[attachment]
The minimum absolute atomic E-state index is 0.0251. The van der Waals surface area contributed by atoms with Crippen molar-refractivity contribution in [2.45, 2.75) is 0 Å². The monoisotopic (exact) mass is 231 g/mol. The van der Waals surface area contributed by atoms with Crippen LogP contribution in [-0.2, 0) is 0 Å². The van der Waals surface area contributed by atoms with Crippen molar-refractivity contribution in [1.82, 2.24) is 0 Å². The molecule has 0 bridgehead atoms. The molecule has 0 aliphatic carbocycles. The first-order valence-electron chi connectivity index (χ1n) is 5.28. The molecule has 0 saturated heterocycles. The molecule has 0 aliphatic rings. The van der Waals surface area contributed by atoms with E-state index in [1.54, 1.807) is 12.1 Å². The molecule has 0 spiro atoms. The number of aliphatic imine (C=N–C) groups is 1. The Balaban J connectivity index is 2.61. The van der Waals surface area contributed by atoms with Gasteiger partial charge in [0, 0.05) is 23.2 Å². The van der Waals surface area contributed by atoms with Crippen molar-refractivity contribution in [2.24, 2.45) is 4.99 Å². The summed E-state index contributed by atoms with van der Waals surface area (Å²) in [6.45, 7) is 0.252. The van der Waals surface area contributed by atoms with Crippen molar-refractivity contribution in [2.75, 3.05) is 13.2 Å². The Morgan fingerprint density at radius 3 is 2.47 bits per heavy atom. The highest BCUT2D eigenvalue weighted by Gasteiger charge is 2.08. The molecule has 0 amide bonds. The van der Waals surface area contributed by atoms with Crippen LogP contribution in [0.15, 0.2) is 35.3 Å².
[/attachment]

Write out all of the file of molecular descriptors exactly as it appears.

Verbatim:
The minimum absolute atomic E-state index is 0.0251. The van der Waals surface area contributed by atoms with Crippen molar-refractivity contribution in [2.45, 2.75) is 0 Å². The monoisotopic (exact) mass is 231 g/mol. The van der Waals surface area contributed by atoms with Crippen LogP contribution in [-0.2, 0) is 0 Å². The van der Waals surface area contributed by atoms with Crippen molar-refractivity contribution in [1.82, 2.24) is 0 Å². The molecule has 0 bridgehead atoms. The molecule has 0 aliphatic carbocycles. The first-order valence-electron chi connectivity index (χ1n) is 5.28. The molecule has 0 saturated heterocycles. The molecule has 0 aliphatic rings. The van der Waals surface area contributed by atoms with E-state index in [1.54, 1.807) is 12.1 Å². The molecule has 0 spiro atoms. The number of aliphatic imine (C=N–C) groups is 1. The Balaban J connectivity index is 2.61. The van der Waals surface area contributed by atoms with Gasteiger partial charge in [0, 0.05) is 23.2 Å². The van der Waals surface area contributed by atoms with Crippen molar-refractivity contribution in [2.24, 2.45) is 4.99 Å². The summed E-state index contributed by atoms with van der Waals surface area (Å²) in [6.45, 7) is 0.252. The van der Waals surface area contributed by atoms with Crippen molar-refractivity contribution in [2.75, 3.05) is 13.2 Å². The Morgan fingerprint density at radius 3 is 2.47 bits per heavy atom. The highest BCUT2D eigenvalue weighted by Gasteiger charge is 2.08. The molecule has 0 amide bonds. The van der Waals surface area contributed by atoms with Crippen LogP contribution in [0.15, 0.2) is 35.3 Å².